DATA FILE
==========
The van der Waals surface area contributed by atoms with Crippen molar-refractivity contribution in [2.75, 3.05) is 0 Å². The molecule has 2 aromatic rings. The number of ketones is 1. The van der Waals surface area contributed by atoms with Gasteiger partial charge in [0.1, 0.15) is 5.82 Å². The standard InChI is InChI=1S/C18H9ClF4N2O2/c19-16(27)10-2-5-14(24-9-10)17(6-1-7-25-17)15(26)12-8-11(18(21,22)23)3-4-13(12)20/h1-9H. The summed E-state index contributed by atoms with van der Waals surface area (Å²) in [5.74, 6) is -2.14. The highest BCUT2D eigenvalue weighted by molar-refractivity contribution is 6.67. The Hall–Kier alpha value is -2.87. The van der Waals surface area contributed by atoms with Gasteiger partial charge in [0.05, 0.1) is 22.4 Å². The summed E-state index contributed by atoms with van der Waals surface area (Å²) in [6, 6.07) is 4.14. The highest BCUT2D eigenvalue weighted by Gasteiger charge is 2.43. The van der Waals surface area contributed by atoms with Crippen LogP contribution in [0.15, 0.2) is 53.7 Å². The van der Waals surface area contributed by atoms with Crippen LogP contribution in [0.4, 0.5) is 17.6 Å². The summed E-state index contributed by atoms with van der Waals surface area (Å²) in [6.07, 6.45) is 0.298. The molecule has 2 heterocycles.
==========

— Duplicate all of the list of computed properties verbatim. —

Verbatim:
The van der Waals surface area contributed by atoms with Crippen molar-refractivity contribution in [2.75, 3.05) is 0 Å². The molecule has 2 aromatic rings. The number of ketones is 1. The van der Waals surface area contributed by atoms with Gasteiger partial charge in [0.1, 0.15) is 5.82 Å². The standard InChI is InChI=1S/C18H9ClF4N2O2/c19-16(27)10-2-5-14(24-9-10)17(6-1-7-25-17)15(26)12-8-11(18(21,22)23)3-4-13(12)20/h1-9H. The summed E-state index contributed by atoms with van der Waals surface area (Å²) in [5.74, 6) is -2.14. The highest BCUT2D eigenvalue weighted by molar-refractivity contribution is 6.67. The Hall–Kier alpha value is -2.87. The van der Waals surface area contributed by atoms with Gasteiger partial charge in [0.05, 0.1) is 22.4 Å². The summed E-state index contributed by atoms with van der Waals surface area (Å²) in [6, 6.07) is 4.14. The highest BCUT2D eigenvalue weighted by Gasteiger charge is 2.43. The van der Waals surface area contributed by atoms with Crippen LogP contribution in [0.15, 0.2) is 53.7 Å². The van der Waals surface area contributed by atoms with Crippen LogP contribution in [0.4, 0.5) is 17.6 Å². The summed E-state index contributed by atoms with van der Waals surface area (Å²) in [6.07, 6.45) is 0.298. The molecule has 2 heterocycles.